18. Hi everyone , i am new to this site and unsure how to go around yet . But the main reasons of my membership , i have been told by a nice person in Seattle to join your group . What i'm about to write is hard to believe , i don't know why such event is happening in my life . Long story short , North Lancaster Ontario , i as a hobby on my land with streams and river was looking for gold , there was lots by crushing rocks that i judged mineral decay of iron , pyrite and gold . The trouble is that i wasn't crushing stones but bones of dinosaurs that i came to realize one step at the time . Looking around , every rocks on the ground , streams and all of them were fossils where i finally seen the fossils on parts of dino's . I turned the table , upset with my stupid self crushing precious remains for a while . I then started to question the whole scene , well after another venture pushed by my curiosity i have found what appeared to be a part of a T-Rex , then i looked across the bridge i made to stack of rocks , piles of complete dinosaurs left by a farmer back long ago i presume . So still doubtful of every new information , i started following the shape of the T-Rex with a brush and a photo . It was one , one next to it , countless in back and around barn . they are not dug out yet . I left the ones that were rocks which are real nice to carry on my one dino . I seen many obvious spots around the acreages , i know , i am only 5 or 6 ft above the old Champlain sea , i also realized that my basement floor is the sea bed guess with what in , T=rex . I thought it was going a bit to far keep questioning myself . The bad parts of Paleontologists i'll leave for later , that makes my blood boil . broil .,,, I have now in a month of my new quest , 3 T-rex to undertake ??? put the puzzle across the creek together and i am still by myself after trying all avenues possible . my blood again lol .. Can someone help me thanks lots , Philippe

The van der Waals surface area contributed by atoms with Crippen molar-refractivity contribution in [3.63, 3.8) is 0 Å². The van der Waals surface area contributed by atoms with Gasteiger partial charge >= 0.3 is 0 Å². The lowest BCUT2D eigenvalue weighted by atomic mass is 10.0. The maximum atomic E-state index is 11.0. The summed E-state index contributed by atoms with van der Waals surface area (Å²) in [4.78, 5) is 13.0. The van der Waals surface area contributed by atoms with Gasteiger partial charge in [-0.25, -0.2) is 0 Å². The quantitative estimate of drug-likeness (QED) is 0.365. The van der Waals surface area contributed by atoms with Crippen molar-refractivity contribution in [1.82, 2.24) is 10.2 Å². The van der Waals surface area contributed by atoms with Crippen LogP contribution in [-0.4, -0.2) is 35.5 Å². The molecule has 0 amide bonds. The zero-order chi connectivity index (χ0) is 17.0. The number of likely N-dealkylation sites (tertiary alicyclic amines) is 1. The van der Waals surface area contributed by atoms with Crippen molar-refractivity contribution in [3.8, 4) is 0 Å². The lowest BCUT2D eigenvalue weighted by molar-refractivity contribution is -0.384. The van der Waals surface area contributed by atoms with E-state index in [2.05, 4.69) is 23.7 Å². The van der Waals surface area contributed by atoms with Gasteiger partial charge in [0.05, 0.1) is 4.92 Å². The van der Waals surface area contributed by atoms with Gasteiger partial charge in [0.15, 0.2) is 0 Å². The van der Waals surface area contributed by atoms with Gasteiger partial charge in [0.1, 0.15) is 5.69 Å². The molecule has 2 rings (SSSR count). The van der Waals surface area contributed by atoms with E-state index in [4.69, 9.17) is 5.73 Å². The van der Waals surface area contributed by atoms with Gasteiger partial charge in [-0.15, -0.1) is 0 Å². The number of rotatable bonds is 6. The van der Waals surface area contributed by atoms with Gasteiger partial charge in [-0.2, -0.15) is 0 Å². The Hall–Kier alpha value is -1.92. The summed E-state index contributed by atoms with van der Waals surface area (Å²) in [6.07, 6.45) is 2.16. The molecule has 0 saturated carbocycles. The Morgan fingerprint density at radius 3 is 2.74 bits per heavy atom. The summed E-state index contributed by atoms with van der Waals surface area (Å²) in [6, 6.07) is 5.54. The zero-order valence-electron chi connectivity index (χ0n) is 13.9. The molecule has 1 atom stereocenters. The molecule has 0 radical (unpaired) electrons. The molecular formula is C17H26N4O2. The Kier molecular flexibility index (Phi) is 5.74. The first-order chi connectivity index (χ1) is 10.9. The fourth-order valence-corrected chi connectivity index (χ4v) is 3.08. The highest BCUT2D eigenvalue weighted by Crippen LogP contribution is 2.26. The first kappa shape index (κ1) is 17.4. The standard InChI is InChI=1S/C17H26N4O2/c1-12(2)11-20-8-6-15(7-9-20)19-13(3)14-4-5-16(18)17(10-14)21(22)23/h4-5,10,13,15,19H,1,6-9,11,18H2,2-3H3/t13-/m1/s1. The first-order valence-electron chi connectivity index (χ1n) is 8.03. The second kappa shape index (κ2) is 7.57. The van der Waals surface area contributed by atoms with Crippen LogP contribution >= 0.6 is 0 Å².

19. I recently came across the young earth theory (the theory that earth is 10.000 years old and dinosaurs coexisted with humans and traveled with Noah and his ark) and of course i thought it was unfeasible but one common argument they keep having is why are we finding soft tissues, proteins and other biochemicals in fossils like triceratops, t-rex and other dinosaur bones of course that doesn't mean DNA BUT they shouldn't have been preserved because such biochemicals don't get preserved after so much time. Another one is that some old fossils are still close to the surface when they should be buried really deep. So what are your thoughts on these arguments, in my opinion this theory is ridiculous but i'd love to learn the answers. Thanks (PS sorry for asking that many questions these days its just that im new to the forum and have lots of questions)